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Kemoll's Restaurant Fried Artichokes

From: Judith 
Sent: Wednesday, November 21, 2012 12:13 PM
Subject: Recipe Request

Can you find out the recipe for Kemoll's Restaurant (in St. Louis) appetizer, Carciofi Fritti, flash-fried artichoke hearts?  
I had it once but lost it and cannot find it after doing a search for it.  I obtained it when I was taught the dish by one 
of the family members. 

Thank you.


Hi Judy,

Sorry, no luck. That recipe, especially the sauce, is a big secret. You had something special when you had the recipe. There are lots of fried artichoke recipes on the web, but never having had Kemoll’s, I have no idea which ones might be close. This recipe says that it produces fried artichokes like those served at an un-named restaurant, so this one might be similar:

Quick - Dish


On Wed, Nov 21, 2012 at 12:43 PM, Judith wrote:

Every year they would send their maitre'd around the world in the sixties to check on recipes for their special monthly 
international dinners.  He found a restaurant in Rome that specialized in that flash-fried version using peeled fresh 
artichokes (and I have had no one else's that remotely resembles theirs) so maybe I will get in touch with the family 
and see if they will give it to me again!

This is the closest I have seen that resembles their batter and how they prepare it in the pictures.  Also, their sauce 
is similar to a Hollandaise for dipping.

Carciofi Fritti alla Senape

Thanks, anyway.  Judy

Betty Crocker Corn Chowder

From: Catherine 
Sent: Thursday, November 22, 2012 3:43 PM
Subject: A Betty Crocker recipe

Dear Phaedrus,

I love your site. From it, I have located several recipes I had given up on ever finding.  Just today I found Squaw Bread--pretty 
sure that fry bread recipe you have posted is the one I'd given up on.  I've also found a ton of interesting recipes to try.

I have tried all the searches you suggest before writing this request.(I was very disappointed that I couldn't find it on the Betty 
Crocker website.)

Now, the soup recipe I'm looking for is from one of the hardback Betty Crocker books.  It's in either the one printed in the 1940s 
or the one printed in the 1950s.  Once upon a time I had both; alas, no longer. (Actually, my roommate at the time had the 1940s one, 
and that's the one I think it's in.)

It may have been called Corn Chowder rather than a soup.  the end result wasn't thick, but thin like a soup.  I remember a good bit 
of corn was in it.  It had a tomato sauce/juice base.  After letting it simmer for a good while, the very last thing you did was to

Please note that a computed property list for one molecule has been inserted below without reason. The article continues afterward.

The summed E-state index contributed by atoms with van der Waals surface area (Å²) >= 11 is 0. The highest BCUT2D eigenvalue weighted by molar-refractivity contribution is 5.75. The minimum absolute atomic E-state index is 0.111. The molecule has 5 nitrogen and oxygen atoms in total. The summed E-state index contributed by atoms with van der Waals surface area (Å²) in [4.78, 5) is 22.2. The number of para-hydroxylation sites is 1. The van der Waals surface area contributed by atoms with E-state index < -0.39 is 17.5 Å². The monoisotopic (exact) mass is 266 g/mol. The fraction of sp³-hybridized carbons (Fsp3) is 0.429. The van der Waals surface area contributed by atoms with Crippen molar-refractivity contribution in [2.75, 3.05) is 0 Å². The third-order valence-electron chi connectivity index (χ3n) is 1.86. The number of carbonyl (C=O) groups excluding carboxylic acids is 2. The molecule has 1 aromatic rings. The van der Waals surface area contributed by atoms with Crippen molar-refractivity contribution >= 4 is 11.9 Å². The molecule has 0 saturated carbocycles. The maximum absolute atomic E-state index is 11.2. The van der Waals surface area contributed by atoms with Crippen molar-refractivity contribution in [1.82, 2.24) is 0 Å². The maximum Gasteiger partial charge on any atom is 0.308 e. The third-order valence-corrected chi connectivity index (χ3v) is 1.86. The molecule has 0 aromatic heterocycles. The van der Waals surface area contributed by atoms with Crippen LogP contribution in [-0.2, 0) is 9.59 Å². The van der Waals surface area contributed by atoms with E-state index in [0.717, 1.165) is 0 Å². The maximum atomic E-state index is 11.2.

pour a little milk in it.  (I think canned evaporated milk.)  I want to say it also had potatoes in it, but I'm not sure and I have 
no memory of the other ingredients.

What I do remember is the taste was phenomenal, when it was ready to be eaten was when you added the milk and the color you were 
pouring it into was red,  and I really want to cook it again.

If I weren't so sure it was in one of those two cookbooks, I wouldn't even bother asking, but I am positive it was in one of them.  
And my intuition is telling me that it was in the one printed in the 1940s.  I'm hoping you have the books, or one of your readers 
does, and all you have to do is look it up.

Thank you so much,


Hello Catherine,

Sorry, we don’t have a Betty Crocker cookbook from so long ago. Ours is from the 1980s. The below recipe doesn’t say “Betty Crocker”, but it sounds like your description.


Corn  Chowder

4 slices bacon
1/2 c. chopped onion
1 can cream style corn
1 tomato, diced
2 c. diced potatoes
1/2 tsp. salt
1/4 tsp. white pepper
1 or 2 tsp. sugar
2 c. boiling water
1 can evaporated milk - lg.
1/2 tsp. Pleasoning or seasoning may be added

  Cut bacon into 1/2 inch pieces.  Fry slowly until light brown.  Pat dry with paper towel.  
In large saucepan, sauté onion in 2 tablespoons margarine.  Add other ingredients except milk.  
Simmer slowly until potatoes are tender.  Just before serving, add milk and reheat but do not boil.  
Decorate each serving with chopped parsley.  Serves 8.

Thank you so much.  I'm going to give this a try because it's the first one I've seen that uses the evaporated milk.  
I don't know why, in all my searching, I wasn't able to locate it.  If this isn't it, it's going to be dang close.


I saw your post regarding the Betty Crocker Corn Chowder-soup, or whatever. Let me help. 
The recipe is in a Betty Crocker cookbook(page 403)  my wife received as a gift in the 1960s. 
We were married in 1965 and it may have been a wedding present. The book was a ring binder and, 
alas, the first couple of pages including the publishing date are missing. The book has seen hard use.